It is almost five years since Scott Davies last placed a bet. Losing everything on the 6.30 at Goodwood led him to the brink of ending his life and, ultimately, to seek help for a crippling addiction that put paid to his promising career as a professional footballer.
“It was 8 June 2015,” he says, with total recall. “For the first time in my life I got scared and that was when I first reached out to my parents.” In nine years he lost about £250,000, plus £50,000 of his parents’ money, after gambling 80-90% of his wages. These days, he educates players about the dangers of gambling on behalf of Epic risk management, gambling harm-minimisation consultants.
The latest Gambling Commission report found 0.5% of people aged 16 and above are classified as problem gamblers but data collected by Epic from every EFL club across 2018-19 identified 7.2% of first-team players as potentially problem gamblers: people who have an urge to gamble continuously despite harmful consequences.
This month the PFA reported a rise in players accessing mental health support, with its director of player welfare, Michael Bennett, concerned about an increase in players gambling because of coronavirus. The global players’ union, Fifpro, announced the percentage of players reporting symptoms of depression had doubled since the shutdown.
Last week a player confided to Davies his recent struggles. “He said he was missing the changing-room banter and bravado, and that he doesn’t have much to turn to in terms of support because he lives by himself. He had been off gambling for a few months and thought he was in control of it but this [pandemic] has set him off again. The recent figures don’t surprise me, sadly, but the only slight satisfaction is that players are reaching out. Suffering in silence is the worst thing you can do.”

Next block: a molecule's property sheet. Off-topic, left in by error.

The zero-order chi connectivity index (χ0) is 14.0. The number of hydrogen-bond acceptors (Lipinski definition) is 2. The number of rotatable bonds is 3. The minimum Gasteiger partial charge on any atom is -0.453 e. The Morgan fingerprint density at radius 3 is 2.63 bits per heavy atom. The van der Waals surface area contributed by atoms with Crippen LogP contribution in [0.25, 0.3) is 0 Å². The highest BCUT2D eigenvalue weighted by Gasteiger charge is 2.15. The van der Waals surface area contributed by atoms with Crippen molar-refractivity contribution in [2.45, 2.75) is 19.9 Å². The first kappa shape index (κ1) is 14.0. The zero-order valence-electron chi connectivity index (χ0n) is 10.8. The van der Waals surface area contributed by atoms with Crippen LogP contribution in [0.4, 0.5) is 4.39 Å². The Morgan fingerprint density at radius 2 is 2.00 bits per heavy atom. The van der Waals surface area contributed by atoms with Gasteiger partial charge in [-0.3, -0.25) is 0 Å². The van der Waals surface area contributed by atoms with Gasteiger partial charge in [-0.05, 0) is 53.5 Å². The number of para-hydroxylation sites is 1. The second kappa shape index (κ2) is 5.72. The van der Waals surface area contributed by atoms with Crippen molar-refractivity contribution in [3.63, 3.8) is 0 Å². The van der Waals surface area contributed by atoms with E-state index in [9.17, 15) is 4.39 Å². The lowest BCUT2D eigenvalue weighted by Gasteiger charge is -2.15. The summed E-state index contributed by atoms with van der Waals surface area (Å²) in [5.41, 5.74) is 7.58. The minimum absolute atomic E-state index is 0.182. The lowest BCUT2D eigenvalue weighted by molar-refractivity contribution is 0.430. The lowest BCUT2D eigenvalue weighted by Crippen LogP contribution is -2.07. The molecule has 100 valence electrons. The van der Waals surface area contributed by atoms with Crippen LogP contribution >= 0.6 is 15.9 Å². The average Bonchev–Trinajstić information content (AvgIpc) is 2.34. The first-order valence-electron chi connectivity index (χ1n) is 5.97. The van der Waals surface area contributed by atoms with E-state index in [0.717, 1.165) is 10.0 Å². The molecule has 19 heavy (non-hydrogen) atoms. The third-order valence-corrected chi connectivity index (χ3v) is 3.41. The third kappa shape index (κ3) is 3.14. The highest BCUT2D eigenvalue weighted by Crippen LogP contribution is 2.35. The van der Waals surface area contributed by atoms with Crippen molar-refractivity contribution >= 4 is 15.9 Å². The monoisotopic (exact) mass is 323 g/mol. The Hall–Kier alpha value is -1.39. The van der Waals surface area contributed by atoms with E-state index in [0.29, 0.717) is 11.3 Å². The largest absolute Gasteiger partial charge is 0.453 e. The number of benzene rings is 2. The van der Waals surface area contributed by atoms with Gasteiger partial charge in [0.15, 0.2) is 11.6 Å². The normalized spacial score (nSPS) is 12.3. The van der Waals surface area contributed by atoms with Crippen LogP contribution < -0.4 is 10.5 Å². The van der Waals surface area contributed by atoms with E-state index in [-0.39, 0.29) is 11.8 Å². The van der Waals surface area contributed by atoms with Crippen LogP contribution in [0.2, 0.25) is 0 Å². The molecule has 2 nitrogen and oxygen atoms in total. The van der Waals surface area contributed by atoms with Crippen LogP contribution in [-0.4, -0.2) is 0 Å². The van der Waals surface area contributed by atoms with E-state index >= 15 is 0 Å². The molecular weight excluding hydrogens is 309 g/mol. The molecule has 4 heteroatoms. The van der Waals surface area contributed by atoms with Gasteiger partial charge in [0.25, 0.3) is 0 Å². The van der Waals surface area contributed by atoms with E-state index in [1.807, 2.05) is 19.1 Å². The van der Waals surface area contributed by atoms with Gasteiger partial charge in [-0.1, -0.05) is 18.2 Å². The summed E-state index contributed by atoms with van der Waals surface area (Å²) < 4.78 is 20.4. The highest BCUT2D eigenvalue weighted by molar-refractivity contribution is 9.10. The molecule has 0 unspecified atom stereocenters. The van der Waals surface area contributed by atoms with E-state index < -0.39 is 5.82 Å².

Davies, funded by the PFA, spent 26 days in rehabilitation at a Sporting Chance clinic and understands the temptation facing players. “If I had to go through this now, I would try to make ends meet by gambling. If someone asked me to take a 30% pay cut in the height of my addiction, when I was earning a couple of thousand a week at Crawley, I would think: ‘I’ll try and win that 30% back’. That is a vicious circle because, as a gambling addict, you’re out of control and reckless with your behaviour. It’s a recipe for disaster.”
The absence of routine can also pose problems. “As a professional footballer you get told what time to be at the training ground, what time training is starting, what time to have breakfast, what time you’re going to finish and, basically, you’re mollycoddled … Now when you get up in the morning, you might go for a run or do some exercise but that will only last for an hour or so, so what do you do to get that buzz, that rush of scoring a goal? How do you replicate that?
“Gambling is often the one people turn to. Sportspeople are competitive and want instant gratification … People are scratching around trying to bet on other avenues in online betting systems, and that’s a danger in itself, be it slot machines, blackjack or roulette, which are dangerous because it’s just numbers on a screen – not hard cash. It’s not until you check your bank account that you realise how much you have lost.”